Court observed that,

Opening of Rowdy Sheet and thereon keeping close surveillance on the person would certainly infringe upon the right to life, liberty and privacy of the individual concerned.

A person is entitled to lead his life with dignity and self-respect and does not want an outsider to intrude in his private affairs and to probe into his movements.

Thus, there are two competing interests in preventive measures. On the one side is right guaranteed by Article 21 of the Constitution of India, which is sacrosanct and on the other side is the primacy of enforcement of law and order, maintenance of peace and tranquillity, which is the primary responsibility of the State through its police force. Compelling public interest may require intrusion into the privacy of a person.

Bench further observed that the principles governing the opening of Rowdy Sheet vis-a-vis the right to life and liberty, it is necessary to consider whether by opening rowdy sheet against the petitioner, respondent police have violated the mandate of Article 21 of the Constitution of India and whether their decision is supported by reasons warranting requirement to open rowdy sheet.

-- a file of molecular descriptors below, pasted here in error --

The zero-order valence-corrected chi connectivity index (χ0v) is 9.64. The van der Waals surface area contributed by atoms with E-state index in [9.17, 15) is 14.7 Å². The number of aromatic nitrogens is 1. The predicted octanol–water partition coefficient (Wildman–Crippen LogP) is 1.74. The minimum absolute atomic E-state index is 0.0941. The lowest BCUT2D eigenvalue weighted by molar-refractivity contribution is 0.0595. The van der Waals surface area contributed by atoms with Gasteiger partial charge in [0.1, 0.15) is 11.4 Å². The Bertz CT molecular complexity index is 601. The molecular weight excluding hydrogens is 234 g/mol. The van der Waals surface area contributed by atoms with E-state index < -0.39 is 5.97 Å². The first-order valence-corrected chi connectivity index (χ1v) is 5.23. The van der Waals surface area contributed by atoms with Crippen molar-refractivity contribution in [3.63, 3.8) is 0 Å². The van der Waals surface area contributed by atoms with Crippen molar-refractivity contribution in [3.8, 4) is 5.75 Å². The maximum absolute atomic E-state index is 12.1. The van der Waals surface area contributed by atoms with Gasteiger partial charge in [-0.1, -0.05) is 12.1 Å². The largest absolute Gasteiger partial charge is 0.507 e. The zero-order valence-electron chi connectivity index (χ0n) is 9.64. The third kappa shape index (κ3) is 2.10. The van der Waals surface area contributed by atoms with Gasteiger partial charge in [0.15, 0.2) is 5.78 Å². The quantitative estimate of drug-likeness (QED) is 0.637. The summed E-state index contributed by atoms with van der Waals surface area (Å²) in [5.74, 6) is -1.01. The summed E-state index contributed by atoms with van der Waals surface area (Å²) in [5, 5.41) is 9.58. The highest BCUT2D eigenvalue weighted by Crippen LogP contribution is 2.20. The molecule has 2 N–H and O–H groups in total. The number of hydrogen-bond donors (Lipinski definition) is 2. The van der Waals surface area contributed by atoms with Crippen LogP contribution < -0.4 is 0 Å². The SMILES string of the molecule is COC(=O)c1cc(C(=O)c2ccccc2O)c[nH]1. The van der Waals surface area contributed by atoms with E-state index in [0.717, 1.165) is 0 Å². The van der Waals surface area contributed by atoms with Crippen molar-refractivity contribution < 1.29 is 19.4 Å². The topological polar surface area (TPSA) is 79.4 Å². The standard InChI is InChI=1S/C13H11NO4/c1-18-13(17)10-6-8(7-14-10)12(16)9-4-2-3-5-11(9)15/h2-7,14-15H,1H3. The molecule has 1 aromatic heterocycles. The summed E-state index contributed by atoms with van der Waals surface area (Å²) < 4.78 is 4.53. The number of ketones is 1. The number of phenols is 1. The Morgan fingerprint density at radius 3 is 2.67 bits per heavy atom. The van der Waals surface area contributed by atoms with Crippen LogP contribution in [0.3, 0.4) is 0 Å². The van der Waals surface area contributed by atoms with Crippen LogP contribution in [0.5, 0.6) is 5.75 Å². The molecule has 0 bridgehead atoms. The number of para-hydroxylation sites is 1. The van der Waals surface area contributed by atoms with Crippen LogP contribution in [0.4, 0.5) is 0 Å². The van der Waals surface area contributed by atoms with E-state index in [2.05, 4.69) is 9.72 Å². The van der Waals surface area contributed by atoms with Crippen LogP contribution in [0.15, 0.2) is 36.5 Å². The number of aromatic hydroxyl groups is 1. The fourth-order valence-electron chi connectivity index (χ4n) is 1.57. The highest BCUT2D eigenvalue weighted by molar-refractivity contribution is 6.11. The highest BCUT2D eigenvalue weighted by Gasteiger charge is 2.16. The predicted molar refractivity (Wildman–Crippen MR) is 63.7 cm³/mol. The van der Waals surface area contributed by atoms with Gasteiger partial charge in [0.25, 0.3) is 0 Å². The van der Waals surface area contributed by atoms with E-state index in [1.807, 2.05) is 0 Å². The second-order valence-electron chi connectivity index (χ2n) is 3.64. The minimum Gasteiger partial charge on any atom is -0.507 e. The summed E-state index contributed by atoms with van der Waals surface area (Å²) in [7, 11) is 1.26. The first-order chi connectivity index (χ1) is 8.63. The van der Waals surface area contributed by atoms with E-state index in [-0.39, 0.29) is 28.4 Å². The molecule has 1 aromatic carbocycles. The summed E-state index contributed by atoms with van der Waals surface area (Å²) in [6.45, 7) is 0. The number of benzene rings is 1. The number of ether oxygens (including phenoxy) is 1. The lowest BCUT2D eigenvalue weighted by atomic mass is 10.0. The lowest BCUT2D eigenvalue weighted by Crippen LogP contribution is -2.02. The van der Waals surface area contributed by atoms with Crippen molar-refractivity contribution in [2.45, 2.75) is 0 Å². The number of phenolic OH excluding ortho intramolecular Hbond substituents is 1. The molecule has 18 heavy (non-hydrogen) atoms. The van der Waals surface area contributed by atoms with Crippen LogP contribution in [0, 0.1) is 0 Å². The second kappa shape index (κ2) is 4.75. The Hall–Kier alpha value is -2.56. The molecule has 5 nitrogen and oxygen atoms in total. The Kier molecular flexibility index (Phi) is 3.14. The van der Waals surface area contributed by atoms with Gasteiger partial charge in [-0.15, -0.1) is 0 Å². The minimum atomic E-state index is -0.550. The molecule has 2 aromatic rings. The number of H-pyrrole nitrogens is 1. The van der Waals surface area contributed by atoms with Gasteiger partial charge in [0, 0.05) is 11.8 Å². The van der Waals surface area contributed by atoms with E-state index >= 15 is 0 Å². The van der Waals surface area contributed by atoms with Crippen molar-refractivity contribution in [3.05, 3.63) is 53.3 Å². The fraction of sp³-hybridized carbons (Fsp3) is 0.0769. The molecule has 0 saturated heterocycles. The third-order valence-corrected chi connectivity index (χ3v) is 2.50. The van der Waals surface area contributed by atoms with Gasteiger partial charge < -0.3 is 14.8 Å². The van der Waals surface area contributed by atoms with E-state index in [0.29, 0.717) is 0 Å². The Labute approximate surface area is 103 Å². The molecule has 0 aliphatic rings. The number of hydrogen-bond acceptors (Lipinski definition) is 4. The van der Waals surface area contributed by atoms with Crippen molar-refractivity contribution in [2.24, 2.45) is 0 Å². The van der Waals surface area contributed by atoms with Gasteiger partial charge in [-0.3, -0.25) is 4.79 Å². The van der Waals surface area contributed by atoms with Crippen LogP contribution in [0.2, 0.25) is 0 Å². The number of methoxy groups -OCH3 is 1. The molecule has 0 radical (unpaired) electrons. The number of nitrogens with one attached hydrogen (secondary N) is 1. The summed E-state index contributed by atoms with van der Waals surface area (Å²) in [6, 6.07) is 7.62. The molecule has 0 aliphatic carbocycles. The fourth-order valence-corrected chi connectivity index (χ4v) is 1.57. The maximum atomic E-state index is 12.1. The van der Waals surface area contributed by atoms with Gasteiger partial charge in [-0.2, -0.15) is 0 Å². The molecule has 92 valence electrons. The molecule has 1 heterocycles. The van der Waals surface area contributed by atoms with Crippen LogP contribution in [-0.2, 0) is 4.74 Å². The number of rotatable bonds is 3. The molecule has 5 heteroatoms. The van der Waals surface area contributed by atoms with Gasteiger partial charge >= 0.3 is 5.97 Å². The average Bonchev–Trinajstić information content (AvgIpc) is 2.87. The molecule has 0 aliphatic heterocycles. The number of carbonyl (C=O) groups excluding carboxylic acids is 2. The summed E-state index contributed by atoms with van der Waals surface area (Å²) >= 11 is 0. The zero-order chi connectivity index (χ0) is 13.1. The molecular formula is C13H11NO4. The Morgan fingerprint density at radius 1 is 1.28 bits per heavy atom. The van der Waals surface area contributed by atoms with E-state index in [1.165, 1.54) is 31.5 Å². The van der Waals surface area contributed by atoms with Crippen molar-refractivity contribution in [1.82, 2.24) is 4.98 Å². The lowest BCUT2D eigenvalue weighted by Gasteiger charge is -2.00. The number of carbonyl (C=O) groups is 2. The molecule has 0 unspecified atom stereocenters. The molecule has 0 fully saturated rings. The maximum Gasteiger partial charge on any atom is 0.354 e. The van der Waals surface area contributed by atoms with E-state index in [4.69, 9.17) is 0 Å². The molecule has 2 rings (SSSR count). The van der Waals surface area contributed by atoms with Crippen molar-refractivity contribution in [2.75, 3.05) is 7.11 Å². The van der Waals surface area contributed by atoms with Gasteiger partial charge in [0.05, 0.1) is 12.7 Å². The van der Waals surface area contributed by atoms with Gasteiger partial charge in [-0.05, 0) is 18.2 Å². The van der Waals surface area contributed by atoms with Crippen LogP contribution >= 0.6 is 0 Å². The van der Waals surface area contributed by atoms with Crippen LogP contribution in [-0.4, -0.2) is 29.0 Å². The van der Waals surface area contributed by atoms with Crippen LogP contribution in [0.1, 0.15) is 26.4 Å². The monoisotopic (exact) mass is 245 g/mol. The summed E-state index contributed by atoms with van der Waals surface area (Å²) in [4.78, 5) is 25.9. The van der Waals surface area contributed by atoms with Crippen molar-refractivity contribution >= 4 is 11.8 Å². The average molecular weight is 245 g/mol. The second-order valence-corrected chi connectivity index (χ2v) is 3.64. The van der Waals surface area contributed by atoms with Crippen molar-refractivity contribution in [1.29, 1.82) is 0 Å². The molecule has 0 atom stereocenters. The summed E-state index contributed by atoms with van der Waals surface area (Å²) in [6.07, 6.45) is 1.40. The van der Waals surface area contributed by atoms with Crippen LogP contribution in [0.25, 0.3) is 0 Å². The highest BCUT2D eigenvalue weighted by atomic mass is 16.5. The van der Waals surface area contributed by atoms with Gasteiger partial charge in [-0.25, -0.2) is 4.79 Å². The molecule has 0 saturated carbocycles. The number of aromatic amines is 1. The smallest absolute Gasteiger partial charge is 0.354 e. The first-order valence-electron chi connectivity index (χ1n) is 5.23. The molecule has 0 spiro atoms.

Crimes that the petitioner was involved in included Sections 447 IPC (criminal trespass); 427 IPC (Mischief); 506 IPC (criminal intimidation); 420 IPC (cheating and dishonestly inducing delivery of property); 468 IPC (forgery for purpose of cheating); 471 IPC (using as genuine a forged document); 452 IPC (House trespass after preparation for hurt, assault or wrongful restraint); 120-B IPC (criminal conspiracy) and 34 IPC (Act done by several persons in furtherance of common intention).